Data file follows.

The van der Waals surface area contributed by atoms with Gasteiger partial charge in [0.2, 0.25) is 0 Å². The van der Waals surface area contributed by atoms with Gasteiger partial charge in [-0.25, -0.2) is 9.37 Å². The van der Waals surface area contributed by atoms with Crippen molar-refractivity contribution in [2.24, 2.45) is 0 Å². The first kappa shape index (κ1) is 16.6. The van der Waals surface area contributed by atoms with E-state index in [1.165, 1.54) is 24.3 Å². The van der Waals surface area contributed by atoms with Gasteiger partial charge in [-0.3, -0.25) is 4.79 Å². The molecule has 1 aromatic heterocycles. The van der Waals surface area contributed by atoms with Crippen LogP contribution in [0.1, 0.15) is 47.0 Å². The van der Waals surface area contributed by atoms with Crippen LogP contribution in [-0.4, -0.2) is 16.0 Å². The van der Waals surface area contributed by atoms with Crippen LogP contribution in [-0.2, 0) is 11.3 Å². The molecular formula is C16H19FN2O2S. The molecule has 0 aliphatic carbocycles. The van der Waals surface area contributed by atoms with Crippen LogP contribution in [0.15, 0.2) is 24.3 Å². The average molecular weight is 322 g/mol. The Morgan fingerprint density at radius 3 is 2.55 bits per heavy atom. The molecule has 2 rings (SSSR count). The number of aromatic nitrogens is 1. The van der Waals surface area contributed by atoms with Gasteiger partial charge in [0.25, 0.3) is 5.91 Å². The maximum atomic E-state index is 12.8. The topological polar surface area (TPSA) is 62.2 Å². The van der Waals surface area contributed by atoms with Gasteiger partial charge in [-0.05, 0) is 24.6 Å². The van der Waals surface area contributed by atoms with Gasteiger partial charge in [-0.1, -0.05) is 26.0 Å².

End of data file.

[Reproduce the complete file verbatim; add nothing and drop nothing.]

The van der Waals surface area contributed by atoms with Gasteiger partial charge in [0.2, 0.25) is 0 Å². The van der Waals surface area contributed by atoms with Gasteiger partial charge in [-0.25, -0.2) is 9.37 Å². The van der Waals surface area contributed by atoms with Crippen molar-refractivity contribution in [2.24, 2.45) is 0 Å². The first kappa shape index (κ1) is 16.6. The van der Waals surface area contributed by atoms with E-state index in [1.165, 1.54) is 24.3 Å². The van der Waals surface area contributed by atoms with Gasteiger partial charge in [-0.3, -0.25) is 4.79 Å². The molecule has 1 aromatic heterocycles. The van der Waals surface area contributed by atoms with Crippen LogP contribution in [0.1, 0.15) is 47.0 Å². The van der Waals surface area contributed by atoms with Crippen LogP contribution in [-0.4, -0.2) is 16.0 Å². The van der Waals surface area contributed by atoms with Crippen LogP contribution in [-0.2, 0) is 11.3 Å². The molecular formula is C16H19FN2O2S. The molecule has 0 aliphatic carbocycles. The van der Waals surface area contributed by atoms with Crippen LogP contribution in [0.15, 0.2) is 24.3 Å². The average molecular weight is 322 g/mol. The Morgan fingerprint density at radius 3 is 2.55 bits per heavy atom. The molecule has 2 rings (SSSR count). The number of aromatic nitrogens is 1. The van der Waals surface area contributed by atoms with Gasteiger partial charge in [0.25, 0.3) is 5.91 Å². The maximum atomic E-state index is 12.8. The topological polar surface area (TPSA) is 62.2 Å². The van der Waals surface area contributed by atoms with Gasteiger partial charge in [-0.05, 0) is 24.6 Å². The van der Waals surface area contributed by atoms with Gasteiger partial charge in [-0.1, -0.05) is 26.0 Å².